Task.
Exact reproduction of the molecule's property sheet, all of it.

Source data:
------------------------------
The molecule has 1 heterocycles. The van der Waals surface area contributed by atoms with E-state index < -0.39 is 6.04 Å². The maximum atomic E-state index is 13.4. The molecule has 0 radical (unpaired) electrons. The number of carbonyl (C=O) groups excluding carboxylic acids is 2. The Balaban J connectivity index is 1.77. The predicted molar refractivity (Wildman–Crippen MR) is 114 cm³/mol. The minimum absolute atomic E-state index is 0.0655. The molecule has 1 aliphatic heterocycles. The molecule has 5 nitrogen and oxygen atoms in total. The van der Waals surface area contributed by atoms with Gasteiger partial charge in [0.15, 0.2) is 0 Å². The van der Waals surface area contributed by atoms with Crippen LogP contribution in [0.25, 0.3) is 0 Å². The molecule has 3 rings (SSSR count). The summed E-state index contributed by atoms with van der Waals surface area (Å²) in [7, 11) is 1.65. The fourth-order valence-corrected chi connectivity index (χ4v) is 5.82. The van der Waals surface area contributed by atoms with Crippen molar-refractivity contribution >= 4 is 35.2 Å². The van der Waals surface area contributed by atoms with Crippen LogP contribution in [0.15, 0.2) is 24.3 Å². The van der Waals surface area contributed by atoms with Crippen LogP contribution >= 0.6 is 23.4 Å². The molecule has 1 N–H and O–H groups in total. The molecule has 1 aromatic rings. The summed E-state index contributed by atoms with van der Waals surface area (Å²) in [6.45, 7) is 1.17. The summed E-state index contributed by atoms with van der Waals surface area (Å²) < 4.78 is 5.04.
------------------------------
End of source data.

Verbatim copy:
The molecule has 1 heterocycles. The van der Waals surface area contributed by atoms with E-state index < -0.39 is 6.04 Å². The maximum atomic E-state index is 13.4. The molecule has 0 radical (unpaired) electrons. The number of carbonyl (C=O) groups excluding carboxylic acids is 2. The Balaban J connectivity index is 1.77. The predicted molar refractivity (Wildman–Crippen MR) is 114 cm³/mol. The minimum absolute atomic E-state index is 0.0655. The molecule has 1 aliphatic heterocycles. The molecule has 5 nitrogen and oxygen atoms in total. The van der Waals surface area contributed by atoms with Gasteiger partial charge in [0.15, 0.2) is 0 Å². The van der Waals surface area contributed by atoms with Crippen LogP contribution in [0.25, 0.3) is 0 Å². The molecule has 3 rings (SSSR count). The summed E-state index contributed by atoms with van der Waals surface area (Å²) in [7, 11) is 1.65. The fourth-order valence-corrected chi connectivity index (χ4v) is 5.82. The van der Waals surface area contributed by atoms with Crippen molar-refractivity contribution >= 4 is 35.2 Å². The van der Waals surface area contributed by atoms with Crippen LogP contribution in [0.15, 0.2) is 24.3 Å². The van der Waals surface area contributed by atoms with Crippen LogP contribution >= 0.6 is 23.4 Å². The molecule has 1 N–H and O–H groups in total. The molecule has 1 aromatic rings. The summed E-state index contributed by atoms with van der Waals surface area (Å²) in [6.45, 7) is 1.17. The summed E-state index contributed by atoms with van der Waals surface area (Å²) < 4.78 is 5.04.